Giambi's role still undetermined

NEW YORK -- The sensation of hitting a fastball with a sweet perfection -- right on the sweet spot, just below the label -- hasn't been wiped out of Jason Giambi's memory bank, at least not entirely. But it's been so long since he's properly caught up to a 90-mph fastball, Giambi knows he's become quasi-invisible, dropped to No. 6 in the lineup. And that's assuming he even makes it off the bench. "Square one" is how Giambi describes the state of his comeback from a benign tumor on his pituitary gland. Therein lies the Yankees' dilemma: just where does Giambi fit in the postseason plans, if at all? Although he slashed an opposite-field home run against the Blue Jays on Tuesday, ending an 0-for-32 slump, and reached base three times against the Devil Rays on Thursday, Giambi admits anyone expecting a flurry of offense and 2002-like bat-speed should probably wait until 2005. That's why Yankee officials are preparing for the Division Series without Giambi's formidable assets -- namely, his unique ability to hit home runs with a .400-plus on-base percentage. Although he looks healthier today than even two weeks ago, Giambi appears to be out of October's calculus. Instead, the manager's choices narrow to Bernie Williams or Kenny Lofton in center field, and then to Williams or Ruben Sierra at DH. While refusing to tip his hand, Joe Torre appears to be leaning towards Williams and Sierra, with John Olerud as the every day first baseman. Williams, in particular, has made an impression on the Yankees this week, going 5-for-16 with a .500 on-base percentage. It's a small sample, obviously, but Torre says, "if you're going to get hot, now is the time. We're trying to build towards something." Torre's loyalty towards Williams was further justified last Friday, when Lofton failed to grab a decisive ninth-inning fly ball against the Red Sox, costing the Yankees a 3-2 loss. Lofton's reluctance to dive for Johnny Damon's flare allowed the Sox to score the go-ahead run against Mariano Rivera, and prompted the usually-stoic closer to fully extend his arms in disbelief. TV cameras showed Rivera mouthing the words, "catch the ball, come on" as he stared at Lofton from the mound. After the game, Rivera said, "from my view, that ball should've been caught" although he later softened his remarks. When reporters gathered at Lofton's locker, he testily asked, "oh, you blaming me (for the loss?)" Told of the center fielder's response, one Yankee official shook his head in disgust, saying, "And George (Steinbrenner) loves the guy." Despite his unpopularity, though, Lofton can't be entirely ruled out as a possible starter, especially since Williams could still replace both Giambi and Sierra as the DH. That's because while Giambi spent almost two months on the disabled list, Sierra suffered from the overexposure. He's batting .224 since the All-Star break, down 46 points from the first half. And his on-base percentage -- never one of Sierra's strengths -- has dropped to a mere .288. Maybe that's why officials are taking a long, last look at Giambi. As GM Brian Cashman admitted the Yankees are seeking, "a pot of gold" from the former MVP. No one questions Giambi is the best-possible option at DH when he's healthy -- and he says, "I'm getting there." Indeed, there were moments this week when Giambi offered a glimpse at the skills he insists are still intact. The home run against Roy Halladay on Tuesday was significant not just because it was Giambi's first since June 20, but because it was powered to the opposite field. Torre said, "that was big, because that told me Jason was staying on the ball and not cutting through it. That was nice to see."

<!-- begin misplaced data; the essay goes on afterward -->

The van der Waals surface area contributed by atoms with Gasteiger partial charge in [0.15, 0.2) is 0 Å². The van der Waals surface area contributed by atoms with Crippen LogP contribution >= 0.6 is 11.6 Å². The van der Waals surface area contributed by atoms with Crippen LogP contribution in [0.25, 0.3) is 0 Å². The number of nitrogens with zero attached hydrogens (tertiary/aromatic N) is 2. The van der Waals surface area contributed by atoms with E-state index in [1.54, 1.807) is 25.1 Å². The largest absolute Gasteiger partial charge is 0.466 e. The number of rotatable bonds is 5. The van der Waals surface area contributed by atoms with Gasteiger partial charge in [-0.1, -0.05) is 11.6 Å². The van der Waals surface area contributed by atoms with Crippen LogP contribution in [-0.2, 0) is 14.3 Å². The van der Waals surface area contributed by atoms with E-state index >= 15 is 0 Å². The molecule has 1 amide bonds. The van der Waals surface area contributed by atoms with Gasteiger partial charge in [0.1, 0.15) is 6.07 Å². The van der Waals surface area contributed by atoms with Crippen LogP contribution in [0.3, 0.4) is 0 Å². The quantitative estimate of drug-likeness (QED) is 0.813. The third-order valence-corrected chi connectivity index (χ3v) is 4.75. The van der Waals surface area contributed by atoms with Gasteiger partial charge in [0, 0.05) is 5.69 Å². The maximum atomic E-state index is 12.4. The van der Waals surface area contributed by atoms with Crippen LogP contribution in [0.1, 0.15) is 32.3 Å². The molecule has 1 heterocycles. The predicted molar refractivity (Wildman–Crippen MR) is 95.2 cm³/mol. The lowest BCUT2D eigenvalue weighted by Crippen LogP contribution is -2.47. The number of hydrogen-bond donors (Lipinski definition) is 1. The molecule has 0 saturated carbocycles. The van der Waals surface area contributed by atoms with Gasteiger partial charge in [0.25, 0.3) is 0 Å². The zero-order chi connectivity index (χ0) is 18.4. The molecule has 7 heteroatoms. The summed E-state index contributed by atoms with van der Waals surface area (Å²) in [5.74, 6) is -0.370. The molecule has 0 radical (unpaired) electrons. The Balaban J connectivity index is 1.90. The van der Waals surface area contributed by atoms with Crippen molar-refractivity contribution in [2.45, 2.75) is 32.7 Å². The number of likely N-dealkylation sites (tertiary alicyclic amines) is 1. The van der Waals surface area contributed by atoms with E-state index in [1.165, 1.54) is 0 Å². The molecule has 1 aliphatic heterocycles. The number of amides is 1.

I'm going to do whatever Joe (Torre) wants me to do, whatever's best for the team. This hasn't been a selfish thing. The ego's going in the back pocket. I've never been a quitter and I'm not going to quit now.
Jason Giambi
On Thursday, while the Yankees were smothering the Devil Rays and guaranteeing themselves at least a wild-card berth, Giambi enjoyed another time-tunnel moment. In the fourth inning, he smoked a down-and-in fastball from Franklin Nunez off the right field wall, a ball hit so hard, Jose Cruz Jr. would've certainly gunned Giambi down had he tried for a double. Instead, he eased into first base, glad to at least be making a case for October relevance. Still, Giambi knows his likely destination is the bench, and he's even prepared for the possibility of not being on the roster in the Division Series if Torre decides to keep 11 pitchers. "I'm going to do whatever Joe wants me to do, whatever's best for the team," Giambi said. "This hasn't been a selfish thing. The ego's going in the back pocket. I've never been a quitter and I'm not going to quit now." It's actually unlikely that Torre will require that many pitchers in the first round. If so, Giambi would be a virtual guarantee to be on the roster, somewhere. Even if he's just pinch-hitting -- or even waiting to be used in a pinch-hitting role -- Torre believes Giambi still has star-power. "The other managers know they have to be careful about Jason," the manager said. "If you don't believe that, go back to the 1988 World Series and Kirk Gibson."

Bob Klapisch of The Record (Bergen County, N.J.) covers baseball for ESPN.com.

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